‘When the companies owned by Ly Yong Phat arrived, we lost everything,’ she said, lamenting that the meagre land she still farmed was insufficient to meet her family’s needs. ‘Sometimes, we can afford nothing to eat. We need to support five members of our family. … I feel so depressed because I am getting older; I have no land; I don’t know how to generate income to support our living; when I am sick, I don’t have money for medication and our remaining land is so small that we cannot survive from farming it.’

Land grabbing

Many Cambodians are farmers and rely on their smallholdings for survival. Mostly poorly educated and often illiterate, villagers can be at the mercy of the authorities or powerful businessmen, especially if they have never legally registered their land with the central administration. Local officials reportedly in cahoots with land grabbers can betray those they are supposed to represent, tricking the most vulnerable out of their land and leaving them with nothing, campaigners claim.

Cheav Ean told a story that is all too familiar in rural Cambodia. ‘Before the arrival of the companies who cleared and took our land, we tried to meet the [local] commune chief requesting for registration of our land,’ she said. ‘But, he said at the meeting that “It is not necessary to register it. No one will come to take your land. You must work hard on the land. Don’t worry about it.’”

Teng Kao, 48, says that he lost 14.5 hectares he had occupied for 20 years to the Koh Kong Sugar concession. He also claimed that residents’ land had been recognised by local commune authorities, who issued documents. Instead of recognising villagers’ ownership and compensating them however, the widower and father of six claimed that villagers’ had been subjected to a campaign of intimidation, with cattle seized for ransom. He said that two of his cows had been shot and killed.


Mekong River: Environmentalists against Xayaburi dam because it threatens ecosystem

On 19 April, the project’s future will be decided. It is slated for construction in a remote area in northern Laos and is expected to provide power to Thailand. Environmentalists and Vietnamese authorities oppose the plan; 263 NGOs from 51 different nations are also against it because it could damage plant and animal life and jeopardise Vietnam’s rice production.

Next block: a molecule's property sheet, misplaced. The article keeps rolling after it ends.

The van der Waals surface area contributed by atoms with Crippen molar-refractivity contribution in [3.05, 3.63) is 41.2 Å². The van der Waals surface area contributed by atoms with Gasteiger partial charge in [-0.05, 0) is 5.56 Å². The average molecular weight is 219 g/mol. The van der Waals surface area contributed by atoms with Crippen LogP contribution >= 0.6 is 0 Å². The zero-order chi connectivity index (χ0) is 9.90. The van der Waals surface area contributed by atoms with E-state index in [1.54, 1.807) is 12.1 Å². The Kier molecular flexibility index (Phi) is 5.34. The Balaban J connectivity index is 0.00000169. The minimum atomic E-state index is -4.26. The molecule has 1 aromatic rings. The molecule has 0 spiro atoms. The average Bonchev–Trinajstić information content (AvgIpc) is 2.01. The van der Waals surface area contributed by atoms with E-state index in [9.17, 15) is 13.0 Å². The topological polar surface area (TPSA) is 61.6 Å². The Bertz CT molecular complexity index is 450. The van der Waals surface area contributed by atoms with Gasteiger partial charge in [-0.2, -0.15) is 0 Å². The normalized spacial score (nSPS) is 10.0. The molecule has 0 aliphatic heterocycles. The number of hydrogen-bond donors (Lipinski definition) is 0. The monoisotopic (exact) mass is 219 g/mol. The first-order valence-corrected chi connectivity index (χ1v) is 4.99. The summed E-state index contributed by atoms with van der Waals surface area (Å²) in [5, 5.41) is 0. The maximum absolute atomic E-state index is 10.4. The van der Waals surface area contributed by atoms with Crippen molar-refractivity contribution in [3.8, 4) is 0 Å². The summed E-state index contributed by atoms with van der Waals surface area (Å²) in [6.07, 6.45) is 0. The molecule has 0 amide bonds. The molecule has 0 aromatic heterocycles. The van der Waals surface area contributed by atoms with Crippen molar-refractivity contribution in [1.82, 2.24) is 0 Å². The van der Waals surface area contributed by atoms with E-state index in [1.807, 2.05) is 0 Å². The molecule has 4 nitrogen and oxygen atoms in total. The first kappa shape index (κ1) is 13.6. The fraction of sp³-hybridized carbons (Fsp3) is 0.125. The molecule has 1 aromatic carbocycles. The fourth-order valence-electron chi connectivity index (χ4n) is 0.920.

Bangkok (AsiaNews/Agencies) – A summit in Vientiane, capital of Laos, on 19 April will decide the fate of Xayaburi dam in the presence of Laotian, Thai, Vietnamese and Cambodian representatives. Meanwhile, environmentalists continue their struggle against the project, which could cause very serious damages to the natural ecosystem and change the balance of the most important Southeast Asian river.

The US$ 3.5 billion, 1.260-megawatt hydroelectric dam project is slated for a remote region of northern Laos, and would force the resettlement of up 2,100 villagers and affect tens of thousands of people. A Thai firm would build the dam, and Thailand would be the main beneficiary.

The summit in Vientiane on 19 April should seal the fate of the project, which could get the green light, get the axe or be temporarily suspended waiting for the conclusions of an environmental impact study.
Opponents of the project say it would set a precedent and allow the construction of ten more dams on the lower Mekong.

Local officials and environmental experts warn that three dams build up river, in Chinese territory, have already taken a heavy toll on the river’s ecosystem. The “Xayaburi dam will bring more suffering,” they said.
Environmentalists argue that such a dam would disrupt fish migrations, block nutrients for downstream farming and even foul Vietnam's rice bowl by slowing the river's speed and allowing saltwater to creep into the Mekong River Delta. Hanoi is in fact opposed to the project and for the first time has taken on Laos’ Communist government.

Last month, 263 NGOs from 51 countries sent letters to the governments of Laos and Thailand urging the project be shelved.

However, Laos in February said that the Xayaburi dam would be the "first environmentally friendly hydroelectric project on the Mekong" and that it would "not have any significant impact on the Mekong mainstream."

Scientists have called for its construction to be delayed for 10 years until more research is conducted.
A study by the Mekong River Commission (MRC) released in February warned that dams could reduce the fishery by 300,000 tonnes a year, with serious consequences for a million people, especially in Cambodia, who depend on fishing.

It too recommended a ten-year moratorium to better study the consequences of the project.
About 65 million people live along the Mekong River, which starts on the Tibetan plateau and flows through China’s Yunnan province before making its way to Myanmar, Thailand, Laos, Cambodia and Vietnam, which all depend on it economically.

The value of the fishery and fish farming has been estimated at around US$ 3 billion a year.
Now the 4,880-kilometre waterway, considered to be the second most bio-diverse river in the world, is threatened by hydroelectric dam projects, like the Xayaburi dam, which Laos has presented to the MRC.

Opposition rises against Mekong dam as governments ponder decision